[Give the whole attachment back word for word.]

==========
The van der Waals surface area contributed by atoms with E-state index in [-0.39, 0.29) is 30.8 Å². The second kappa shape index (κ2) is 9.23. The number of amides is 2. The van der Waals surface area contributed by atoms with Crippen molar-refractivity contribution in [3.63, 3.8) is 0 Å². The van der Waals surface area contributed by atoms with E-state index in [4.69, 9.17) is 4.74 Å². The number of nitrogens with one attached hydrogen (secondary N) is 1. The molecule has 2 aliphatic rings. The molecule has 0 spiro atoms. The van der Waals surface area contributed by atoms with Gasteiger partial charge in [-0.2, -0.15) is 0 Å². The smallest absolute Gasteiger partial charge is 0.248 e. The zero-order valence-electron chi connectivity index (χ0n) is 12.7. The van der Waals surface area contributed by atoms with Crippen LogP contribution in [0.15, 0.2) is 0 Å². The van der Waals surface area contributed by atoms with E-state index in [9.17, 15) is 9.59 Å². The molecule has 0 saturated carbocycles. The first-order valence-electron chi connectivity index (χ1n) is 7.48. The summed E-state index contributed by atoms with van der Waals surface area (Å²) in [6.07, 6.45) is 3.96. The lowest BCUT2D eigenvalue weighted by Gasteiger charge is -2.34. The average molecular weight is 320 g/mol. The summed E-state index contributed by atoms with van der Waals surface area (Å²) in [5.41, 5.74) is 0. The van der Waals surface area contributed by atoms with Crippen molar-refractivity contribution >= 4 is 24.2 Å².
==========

The van der Waals surface area contributed by atoms with E-state index in [-0.39, 0.29) is 30.8 Å². The second kappa shape index (κ2) is 9.23. The number of amides is 2. The van der Waals surface area contributed by atoms with Crippen molar-refractivity contribution in [3.63, 3.8) is 0 Å². The van der Waals surface area contributed by atoms with E-state index in [4.69, 9.17) is 4.74 Å². The number of nitrogens with one attached hydrogen (secondary N) is 1. The molecule has 2 aliphatic rings. The molecule has 0 spiro atoms. The van der Waals surface area contributed by atoms with Gasteiger partial charge in [-0.2, -0.15) is 0 Å². The smallest absolute Gasteiger partial charge is 0.248 e. The zero-order valence-electron chi connectivity index (χ0n) is 12.7. The van der Waals surface area contributed by atoms with Crippen LogP contribution in [0.15, 0.2) is 0 Å². The van der Waals surface area contributed by atoms with E-state index in [9.17, 15) is 9.59 Å². The molecule has 0 saturated carbocycles. The first-order valence-electron chi connectivity index (χ1n) is 7.48. The summed E-state index contributed by atoms with van der Waals surface area (Å²) in [6.07, 6.45) is 3.96. The lowest BCUT2D eigenvalue weighted by Gasteiger charge is -2.34. The average molecular weight is 320 g/mol. The summed E-state index contributed by atoms with van der Waals surface area (Å²) in [5.41, 5.74) is 0. The van der Waals surface area contributed by atoms with Crippen molar-refractivity contribution >= 4 is 24.2 Å².